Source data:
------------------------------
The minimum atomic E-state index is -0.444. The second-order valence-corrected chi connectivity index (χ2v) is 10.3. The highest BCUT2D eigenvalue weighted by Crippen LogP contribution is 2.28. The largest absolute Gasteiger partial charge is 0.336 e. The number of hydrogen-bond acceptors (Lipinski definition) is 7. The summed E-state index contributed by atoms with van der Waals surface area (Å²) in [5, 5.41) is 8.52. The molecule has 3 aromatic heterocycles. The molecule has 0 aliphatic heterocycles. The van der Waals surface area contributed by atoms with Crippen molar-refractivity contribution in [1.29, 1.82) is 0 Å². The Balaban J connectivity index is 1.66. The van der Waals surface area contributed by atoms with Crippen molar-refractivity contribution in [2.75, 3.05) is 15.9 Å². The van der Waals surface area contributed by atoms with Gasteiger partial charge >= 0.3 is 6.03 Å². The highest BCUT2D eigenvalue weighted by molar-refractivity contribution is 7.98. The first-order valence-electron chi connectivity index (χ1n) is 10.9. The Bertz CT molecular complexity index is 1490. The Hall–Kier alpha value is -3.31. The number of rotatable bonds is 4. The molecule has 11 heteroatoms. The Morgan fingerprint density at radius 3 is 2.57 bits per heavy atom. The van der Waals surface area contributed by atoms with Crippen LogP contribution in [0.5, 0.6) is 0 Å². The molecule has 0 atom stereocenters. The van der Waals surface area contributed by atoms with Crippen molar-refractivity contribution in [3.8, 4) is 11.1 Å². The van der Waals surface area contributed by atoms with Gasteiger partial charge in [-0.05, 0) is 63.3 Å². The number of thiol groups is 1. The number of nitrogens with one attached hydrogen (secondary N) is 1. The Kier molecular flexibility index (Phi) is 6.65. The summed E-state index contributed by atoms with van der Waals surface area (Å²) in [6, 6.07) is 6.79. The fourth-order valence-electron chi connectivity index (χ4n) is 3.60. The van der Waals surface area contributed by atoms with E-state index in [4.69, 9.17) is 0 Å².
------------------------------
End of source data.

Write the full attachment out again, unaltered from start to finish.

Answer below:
The minimum atomic E-state index is -0.444. The second-order valence-corrected chi connectivity index (χ2v) is 10.3. The highest BCUT2D eigenvalue weighted by Crippen LogP contribution is 2.28. The largest absolute Gasteiger partial charge is 0.336 e. The number of hydrogen-bond acceptors (Lipinski definition) is 7. The summed E-state index contributed by atoms with van der Waals surface area (Å²) in [5, 5.41) is 8.52. The molecule has 3 aromatic heterocycles. The molecule has 0 aliphatic heterocycles. The van der Waals surface area contributed by atoms with Crippen molar-refractivity contribution in [1.29, 1.82) is 0 Å². The Balaban J connectivity index is 1.66. The van der Waals surface area contributed by atoms with Crippen molar-refractivity contribution in [2.75, 3.05) is 15.9 Å². The van der Waals surface area contributed by atoms with Gasteiger partial charge >= 0.3 is 6.03 Å². The highest BCUT2D eigenvalue weighted by molar-refractivity contribution is 7.98. The first-order valence-electron chi connectivity index (χ1n) is 10.9. The Bertz CT molecular complexity index is 1490. The Hall–Kier alpha value is -3.31. The number of rotatable bonds is 4. The molecule has 11 heteroatoms. The Morgan fingerprint density at radius 3 is 2.57 bits per heavy atom. The van der Waals surface area contributed by atoms with Crippen LogP contribution in [0.5, 0.6) is 0 Å². The molecule has 0 atom stereocenters. The van der Waals surface area contributed by atoms with Crippen molar-refractivity contribution in [3.8, 4) is 11.1 Å². The van der Waals surface area contributed by atoms with Gasteiger partial charge in [-0.05, 0) is 63.3 Å². The number of thiol groups is 1. The number of nitrogens with one attached hydrogen (secondary N) is 1. The Kier molecular flexibility index (Phi) is 6.65. The summed E-state index contributed by atoms with van der Waals surface area (Å²) in [6, 6.07) is 6.79. The fourth-order valence-electron chi connectivity index (χ4n) is 3.60. The van der Waals surface area contributed by atoms with E-state index in [4.69, 9.17) is 0 Å².